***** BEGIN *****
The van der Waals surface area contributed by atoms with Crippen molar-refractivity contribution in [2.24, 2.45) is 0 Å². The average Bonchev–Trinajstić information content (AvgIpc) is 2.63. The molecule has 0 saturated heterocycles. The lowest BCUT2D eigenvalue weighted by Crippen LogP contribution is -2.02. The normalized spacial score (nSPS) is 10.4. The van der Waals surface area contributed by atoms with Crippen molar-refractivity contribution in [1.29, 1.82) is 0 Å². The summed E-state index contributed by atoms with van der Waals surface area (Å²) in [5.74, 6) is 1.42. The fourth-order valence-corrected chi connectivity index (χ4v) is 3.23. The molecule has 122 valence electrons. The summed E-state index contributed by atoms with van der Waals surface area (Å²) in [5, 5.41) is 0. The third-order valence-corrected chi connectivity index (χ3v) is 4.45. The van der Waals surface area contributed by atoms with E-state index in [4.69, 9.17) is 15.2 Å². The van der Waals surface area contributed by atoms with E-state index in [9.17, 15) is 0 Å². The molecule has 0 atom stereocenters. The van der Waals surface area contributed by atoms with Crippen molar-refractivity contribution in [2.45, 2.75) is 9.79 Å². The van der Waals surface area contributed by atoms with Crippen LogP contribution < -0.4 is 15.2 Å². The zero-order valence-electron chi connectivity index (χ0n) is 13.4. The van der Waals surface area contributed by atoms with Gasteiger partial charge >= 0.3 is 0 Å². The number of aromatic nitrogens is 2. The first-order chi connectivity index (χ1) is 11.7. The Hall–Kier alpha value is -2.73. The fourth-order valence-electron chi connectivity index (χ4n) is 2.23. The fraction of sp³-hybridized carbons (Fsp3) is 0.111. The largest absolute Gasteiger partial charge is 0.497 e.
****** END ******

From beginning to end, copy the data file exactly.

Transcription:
The van der Waals surface area contributed by atoms with Crippen molar-refractivity contribution in [2.24, 2.45) is 0 Å². The average Bonchev–Trinajstić information content (AvgIpc) is 2.63. The molecule has 0 saturated heterocycles. The lowest BCUT2D eigenvalue weighted by Crippen LogP contribution is -2.02. The normalized spacial score (nSPS) is 10.4. The van der Waals surface area contributed by atoms with Crippen molar-refractivity contribution in [1.29, 1.82) is 0 Å². The summed E-state index contributed by atoms with van der Waals surface area (Å²) in [5.74, 6) is 1.42. The fourth-order valence-corrected chi connectivity index (χ4v) is 3.23. The molecule has 122 valence electrons. The summed E-state index contributed by atoms with van der Waals surface area (Å²) in [5, 5.41) is 0. The third-order valence-corrected chi connectivity index (χ3v) is 4.45. The van der Waals surface area contributed by atoms with E-state index in [4.69, 9.17) is 15.2 Å². The van der Waals surface area contributed by atoms with E-state index in [9.17, 15) is 0 Å². The molecule has 0 atom stereocenters. The van der Waals surface area contributed by atoms with Crippen molar-refractivity contribution in [2.45, 2.75) is 9.79 Å². The van der Waals surface area contributed by atoms with Crippen LogP contribution < -0.4 is 15.2 Å². The zero-order valence-electron chi connectivity index (χ0n) is 13.4. The van der Waals surface area contributed by atoms with Gasteiger partial charge >= 0.3 is 0 Å². The number of aromatic nitrogens is 2. The first-order chi connectivity index (χ1) is 11.7. The Hall–Kier alpha value is -2.73. The fourth-order valence-electron chi connectivity index (χ4n) is 2.23. The fraction of sp³-hybridized carbons (Fsp3) is 0.111. The largest absolute Gasteiger partial charge is 0.497 e.